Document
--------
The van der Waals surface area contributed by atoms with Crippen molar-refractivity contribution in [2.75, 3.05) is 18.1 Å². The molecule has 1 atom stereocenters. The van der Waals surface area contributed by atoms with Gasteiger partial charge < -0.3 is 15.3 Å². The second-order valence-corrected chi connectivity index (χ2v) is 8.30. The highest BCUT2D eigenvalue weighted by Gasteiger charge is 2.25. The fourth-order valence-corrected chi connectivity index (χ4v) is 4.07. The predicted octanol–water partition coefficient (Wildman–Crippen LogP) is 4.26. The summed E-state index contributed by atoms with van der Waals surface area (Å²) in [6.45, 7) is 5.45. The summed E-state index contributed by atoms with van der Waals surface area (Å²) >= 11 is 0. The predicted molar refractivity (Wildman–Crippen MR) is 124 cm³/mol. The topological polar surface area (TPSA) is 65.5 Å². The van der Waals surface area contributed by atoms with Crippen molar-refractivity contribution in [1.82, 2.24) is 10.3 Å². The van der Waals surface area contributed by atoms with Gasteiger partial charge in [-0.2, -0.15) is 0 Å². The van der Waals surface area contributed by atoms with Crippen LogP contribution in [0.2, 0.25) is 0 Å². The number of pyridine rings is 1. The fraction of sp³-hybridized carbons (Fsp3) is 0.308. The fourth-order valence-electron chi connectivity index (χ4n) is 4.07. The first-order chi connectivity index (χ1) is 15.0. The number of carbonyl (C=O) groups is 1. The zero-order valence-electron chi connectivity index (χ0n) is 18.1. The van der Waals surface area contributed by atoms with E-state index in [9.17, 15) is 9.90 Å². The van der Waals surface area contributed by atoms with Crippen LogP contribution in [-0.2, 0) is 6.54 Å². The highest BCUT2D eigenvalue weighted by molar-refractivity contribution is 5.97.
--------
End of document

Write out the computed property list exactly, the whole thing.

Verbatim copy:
The van der Waals surface area contributed by atoms with Crippen molar-refractivity contribution in [2.75, 3.05) is 18.1 Å². The molecule has 1 atom stereocenters. The van der Waals surface area contributed by atoms with Gasteiger partial charge < -0.3 is 15.3 Å². The second-order valence-corrected chi connectivity index (χ2v) is 8.30. The highest BCUT2D eigenvalue weighted by Gasteiger charge is 2.25. The fourth-order valence-corrected chi connectivity index (χ4v) is 4.07. The predicted octanol–water partition coefficient (Wildman–Crippen LogP) is 4.26. The summed E-state index contributed by atoms with van der Waals surface area (Å²) in [6.45, 7) is 5.45. The summed E-state index contributed by atoms with van der Waals surface area (Å²) >= 11 is 0. The predicted molar refractivity (Wildman–Crippen MR) is 124 cm³/mol. The topological polar surface area (TPSA) is 65.5 Å². The van der Waals surface area contributed by atoms with Crippen molar-refractivity contribution in [1.82, 2.24) is 10.3 Å². The van der Waals surface area contributed by atoms with Gasteiger partial charge in [-0.2, -0.15) is 0 Å². The van der Waals surface area contributed by atoms with Crippen LogP contribution in [0.2, 0.25) is 0 Å². The number of pyridine rings is 1. The fraction of sp³-hybridized carbons (Fsp3) is 0.308. The fourth-order valence-electron chi connectivity index (χ4n) is 4.07. The first-order chi connectivity index (χ1) is 15.0. The number of carbonyl (C=O) groups is 1. The zero-order valence-electron chi connectivity index (χ0n) is 18.1. The van der Waals surface area contributed by atoms with E-state index in [9.17, 15) is 9.90 Å². The van der Waals surface area contributed by atoms with Crippen LogP contribution in [-0.2, 0) is 6.54 Å². The highest BCUT2D eigenvalue weighted by molar-refractivity contribution is 5.97.